The Two-Character Play
(at New City Theater)
Through August 1, 2015
The Williams Project/Intiman Theatre
(at 12th Avenue Arts)
Through August 2, 2015
Tennessee Williams’ most successful and well-known plays were written earlier in his life in an about fifteen year period from 1943 to 1958. The Glass Menagerie was the first hit, but others included A Streetcar Named Desire, Cat on a Hot Tin Roof, Orpheus Descending and Sweet Bird of Youth.
Always plays of despair and anguish, Williams’ plays and other writings were said to reflect aspects of his own experiences with an alcoholic father, a mentally unstable sister who spent years in asylums, and his own struggle with homosexuality that was dangerous to acknowledge for most of his life.
In his later years, he descended into depression and drug use himself, most precipitously after his longtime partner died, resulting in an early death. This month, Seattle audiences can experience two of his works, early and later.
|Robin Jones and Sam Read in The Two-Character Play (Mike Hipple)|
The Two-Character Play
The Two-Character Play, a less well known work from his later years, a “failure” at the time due to people’s expectations from his earlier work, might be viewed much differently if you prepare yourself for it. The Civic Rep production, mounted in the tiny New City Theater, seats the audience on either side of a set of indeterminate time period, so we can be voyeurs.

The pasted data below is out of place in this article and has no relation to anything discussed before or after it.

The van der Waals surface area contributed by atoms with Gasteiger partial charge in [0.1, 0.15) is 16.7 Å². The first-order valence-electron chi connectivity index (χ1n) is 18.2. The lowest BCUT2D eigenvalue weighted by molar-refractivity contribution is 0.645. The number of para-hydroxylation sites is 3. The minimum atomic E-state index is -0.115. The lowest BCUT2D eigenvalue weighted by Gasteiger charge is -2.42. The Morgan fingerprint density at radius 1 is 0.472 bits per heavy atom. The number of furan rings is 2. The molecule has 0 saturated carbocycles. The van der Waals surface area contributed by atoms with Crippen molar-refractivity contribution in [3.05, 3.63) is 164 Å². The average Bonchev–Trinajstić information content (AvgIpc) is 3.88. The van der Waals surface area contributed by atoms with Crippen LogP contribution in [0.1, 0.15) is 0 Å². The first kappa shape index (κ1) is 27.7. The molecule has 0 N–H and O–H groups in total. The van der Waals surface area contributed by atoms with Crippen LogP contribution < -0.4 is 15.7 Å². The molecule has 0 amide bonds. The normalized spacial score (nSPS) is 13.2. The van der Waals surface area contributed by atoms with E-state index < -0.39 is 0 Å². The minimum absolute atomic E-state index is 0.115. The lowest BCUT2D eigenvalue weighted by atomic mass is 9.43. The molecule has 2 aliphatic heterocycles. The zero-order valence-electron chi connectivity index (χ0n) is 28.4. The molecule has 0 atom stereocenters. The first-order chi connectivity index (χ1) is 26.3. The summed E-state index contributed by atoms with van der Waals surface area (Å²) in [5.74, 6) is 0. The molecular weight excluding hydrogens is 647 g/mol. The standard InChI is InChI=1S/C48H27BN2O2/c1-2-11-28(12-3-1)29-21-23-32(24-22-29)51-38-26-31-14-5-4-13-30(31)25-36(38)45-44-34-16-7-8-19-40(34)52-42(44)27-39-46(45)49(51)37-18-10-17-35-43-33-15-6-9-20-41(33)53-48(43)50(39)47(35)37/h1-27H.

We peer at a brother and sister who seem to be trapped in the theater, left by their management, abandoned by their family, and stuck with stage-agorophobia – the inability to leave the stage, as if it were home. Maybe we are viewing a dream. We can’t be sure if the audience they face is really there or not. It’s so reminiscent of other earlier plays by others, like Waiting for Godot or No Exit, but the relationship of the brother and sister echo more of The Glass Menagerie, as if Tom had stayed and he and Laura had become stranded together.